Others who decided to relocate to the county from major metropolitan areas are enjoying the benefits of a laidback lifestyle, Sipes said, and are adding to the tax base without taking much in return.

“These are individuals who pump literally hundreds of thousands of dollars into the economy of Preston County and West Virginia and really take little to nothing in return,” Sipes said. “They don’t send their kids to local schools. They don’t take anything away from existing services. All they do is add to the tax base, so I would think these would be people that Preston County and the state would want to go overboard to attract.”

While the condition of the roads can deter potential residents, Sipes said there is more than enough positive qualities to outweigh any cons. An easy commute to three metropolitan areas for a lower cost of living is encouraging for baby boomers, who are interested in building a vacation home for retreats or a future retirement home.

“They see it as eventually something they can move into upon retiring, so some are taking a look at long-range plans to making Preston County their future,” he said.

What Sipes is starting through his own promotional purposes is something he hopes the county and the Preston County Chamber of Commerce will follow suit on in the future.

“Preston County and the Chamber of Commerce needs to embrace social media, needs to embrace YouTube, needs to embrace Facebook, needs to embrace all the strategies possible to promote Preston County,” Sipes said, adding that a day tour of the county like he once did with his family and friends in his childhood is enough to sell people on the region.

“We go throughout the area to see the beauty, and we may stop for dinner in Morgantown, and I have yet to see individuals leave that experience without a big smile on their face.”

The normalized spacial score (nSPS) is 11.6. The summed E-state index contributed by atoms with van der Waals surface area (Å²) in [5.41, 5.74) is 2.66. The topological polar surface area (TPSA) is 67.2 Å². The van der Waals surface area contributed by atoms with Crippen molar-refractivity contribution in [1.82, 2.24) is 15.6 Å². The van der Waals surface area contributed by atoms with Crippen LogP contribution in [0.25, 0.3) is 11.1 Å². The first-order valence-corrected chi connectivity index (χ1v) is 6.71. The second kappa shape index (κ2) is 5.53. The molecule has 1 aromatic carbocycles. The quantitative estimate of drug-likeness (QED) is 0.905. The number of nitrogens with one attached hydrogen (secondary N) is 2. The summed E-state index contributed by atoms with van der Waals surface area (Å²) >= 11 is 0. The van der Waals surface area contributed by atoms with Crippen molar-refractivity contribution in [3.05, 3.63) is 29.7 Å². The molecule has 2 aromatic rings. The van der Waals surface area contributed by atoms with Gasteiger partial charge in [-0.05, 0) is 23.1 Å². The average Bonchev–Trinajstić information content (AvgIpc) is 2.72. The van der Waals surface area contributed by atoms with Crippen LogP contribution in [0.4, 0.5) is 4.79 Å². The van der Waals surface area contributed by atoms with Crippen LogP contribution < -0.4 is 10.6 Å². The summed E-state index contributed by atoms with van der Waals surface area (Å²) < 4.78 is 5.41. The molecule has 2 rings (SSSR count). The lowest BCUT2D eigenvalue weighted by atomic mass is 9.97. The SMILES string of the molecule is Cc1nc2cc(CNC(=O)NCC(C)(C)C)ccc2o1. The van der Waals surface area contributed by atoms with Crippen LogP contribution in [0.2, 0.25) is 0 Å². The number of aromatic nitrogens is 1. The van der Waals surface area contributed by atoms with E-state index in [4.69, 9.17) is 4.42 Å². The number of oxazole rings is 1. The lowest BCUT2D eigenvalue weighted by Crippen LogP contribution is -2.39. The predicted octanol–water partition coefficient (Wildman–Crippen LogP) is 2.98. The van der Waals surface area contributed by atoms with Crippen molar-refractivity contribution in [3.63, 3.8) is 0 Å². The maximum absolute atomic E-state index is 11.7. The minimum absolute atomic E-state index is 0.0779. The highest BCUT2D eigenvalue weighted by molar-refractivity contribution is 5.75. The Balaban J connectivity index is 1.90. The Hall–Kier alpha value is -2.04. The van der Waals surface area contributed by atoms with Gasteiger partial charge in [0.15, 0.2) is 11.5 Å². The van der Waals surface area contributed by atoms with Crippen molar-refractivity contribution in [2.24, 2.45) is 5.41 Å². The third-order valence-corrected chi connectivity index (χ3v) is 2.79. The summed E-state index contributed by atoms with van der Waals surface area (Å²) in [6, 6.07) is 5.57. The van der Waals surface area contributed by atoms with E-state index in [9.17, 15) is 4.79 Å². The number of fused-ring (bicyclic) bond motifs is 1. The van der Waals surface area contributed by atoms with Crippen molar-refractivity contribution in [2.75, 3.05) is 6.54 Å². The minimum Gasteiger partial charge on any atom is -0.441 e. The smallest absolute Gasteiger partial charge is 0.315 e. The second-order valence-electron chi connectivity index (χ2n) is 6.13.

Seeing the potential the county has for its current residents, Sipes wants to let others in on what he describes as a treasure. Upon retirement from his telecommute in Washington, D.C. in the near future, he plans to put complete focus on his website and will do work for nonprofits at little to no cost. Additionally, he conducts interviews with families and individuals who wish to preserve their family’s history.

“Preston County is a gem,” Sipes said. “I’m just not sure everyone sees the same gem as we do or as maybe people from the outside do. We love the beauty. We love the peacefulness. We love the friendliness, and we love the low taxes.”

Once outsiders are here, there is no question in his mind that they will see not only the great qualities that make Preston County what it is, but also the sense of pride so many residents have for living in the Mountain State.

From the many years that Sipes spent time traveling through West Virginia with family and friends or traveling the world, he has never seen that same level of pride elsewhere.

“I don’t know of many states that promote itself as strongly as West Virginia does,” he said. “There seems to be a pride there, and it seems to be a sense of place, and most people acknowledge that they live in a special area. That’s how I feel about West Virginia based on the friendliness of its people. There seems to be a lot of pride in the area, and we recognize that, and I think outsiders are drawn to that.”

For more information or requests for promotional multimedia, visit his website

Posted by the Preston County News Journal



Comments on this entry are closed.

Previous post:

Next post: